Tracking indicators such as these encourage the proper use of Mobilizers, Commercial Insights, Commercial Coaching, and a variety of other tactics we’ve discussed to this point. It ensures customers are well supported as they move through their purchase experience, while simultaneously understanding and acknowledging your company’s unique capabilities.


The Challenger Customer: Chapter 10, section 1 (part 8 of 10)

Chapter 10: Shifting to a Challenger Commercial Model: Implications and Implementation Lessons

There are a handful of implications that our research has highlighted as particularly tricky to navigate.

Implication #1 – Demand Generation: Most marketing teams aim their demand generation efforts at developing leads that are “ready to buy.” … While this approach delivers a ready-made customer to the sales team, it fails to do so on yourterms.

Implication #2 – Marketing Talent: Most marketing teams are disproportionately focusing their skill building in the digital space. … There are a lot of skills related to the consensus purchase that are being overlooked. These skills are the ones that drive a marketer’s ability to create and deploy Commercial Insight.

Implication #3 – Social Selling: Sales reps out to be using social media tools to engage customers, we observe many social selling efforts that amount to little more than broadcasting (or perhaps more accurately, noise). … We’ll explore how marketing and sales need to collaborate to deliver social teaching, not social selling.

Implication #4 – Managing Blockers: the prevailing thought for managing Blockers is to ignore them. Rarely do sales methods teach approaches for Blocker management. … We’ll explore several methods for actively managing Blockers in this section.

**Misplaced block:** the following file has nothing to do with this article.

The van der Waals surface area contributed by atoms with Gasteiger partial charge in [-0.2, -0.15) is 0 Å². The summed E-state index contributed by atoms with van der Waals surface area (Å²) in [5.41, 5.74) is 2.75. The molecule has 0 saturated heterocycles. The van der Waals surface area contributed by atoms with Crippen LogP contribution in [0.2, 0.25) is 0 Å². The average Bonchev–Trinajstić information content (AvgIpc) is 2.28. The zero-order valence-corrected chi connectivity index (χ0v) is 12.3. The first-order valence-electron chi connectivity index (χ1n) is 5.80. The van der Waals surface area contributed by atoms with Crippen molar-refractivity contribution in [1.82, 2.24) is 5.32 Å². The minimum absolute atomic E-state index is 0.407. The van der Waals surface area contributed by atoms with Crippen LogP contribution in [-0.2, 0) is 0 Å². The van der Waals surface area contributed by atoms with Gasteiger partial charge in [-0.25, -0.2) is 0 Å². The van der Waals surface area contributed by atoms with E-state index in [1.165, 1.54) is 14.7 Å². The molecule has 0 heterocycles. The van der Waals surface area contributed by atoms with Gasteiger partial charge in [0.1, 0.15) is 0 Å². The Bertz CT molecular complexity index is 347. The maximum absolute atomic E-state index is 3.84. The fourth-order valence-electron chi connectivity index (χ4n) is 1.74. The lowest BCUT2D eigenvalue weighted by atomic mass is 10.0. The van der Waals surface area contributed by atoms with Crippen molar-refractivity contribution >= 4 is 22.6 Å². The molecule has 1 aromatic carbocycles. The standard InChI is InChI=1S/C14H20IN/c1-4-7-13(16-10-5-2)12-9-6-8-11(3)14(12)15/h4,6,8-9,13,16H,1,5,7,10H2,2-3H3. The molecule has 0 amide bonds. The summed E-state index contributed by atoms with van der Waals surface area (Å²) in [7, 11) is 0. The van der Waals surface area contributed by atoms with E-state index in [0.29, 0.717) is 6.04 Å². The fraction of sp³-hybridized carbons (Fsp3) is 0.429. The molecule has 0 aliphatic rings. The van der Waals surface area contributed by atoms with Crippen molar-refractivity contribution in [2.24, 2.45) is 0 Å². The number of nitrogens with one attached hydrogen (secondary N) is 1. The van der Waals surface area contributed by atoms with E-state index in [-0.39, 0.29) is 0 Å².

Implication #5 – Sales Process and Opportunity Planning: Much of the commoditization pressure suppliers face today isn’t the result of customers’ willingness to settle for “good enough,” it’s their failure to agree on anything more. Today’s sales process must better reflect how sellers can enable the right customer purchase behaviors, rather than march a deal forward through the supplier’s sales stages. Similarly, opportunity planning follows the same logic.

Implication #1: Demand Generation

Conventional Wisdom might lead marketers astray. There are three main failure points.

  1. Conventional wisdom leads us down a path of creating ever more content, and content quality quickly trumps content quality. Coupled with the drive to generate leads and outbound marketing efforts, marketers risk turning off customers who are already bombarded with supplier messages.
  2. Conventional wisdom is mum on the absolute criticality of upending how customers think of their own business, thereby changing the customer’s direction when they are learning on their own. That means marketers will generate demand that commoditizes their own solution.
  3. Conventional wisdom is about better connecting individuals in a buying group to you as a supplier, not about connecting them to each other. So marketers will fail to lay the groundwork for the early consensus that needs to happen about the problem and the solution (forget about the supplier!)

Don’t generate demand, Mobilize demand:

  1. Create Content Paths that Confront and Connect
  2. Adjust Lead-Scoring Criteria to Reflect Confrontation and Connection
  3. Nurture Leads Explicitly for Commercial Insight and Collective Learning

Implication #2: Marketing Talent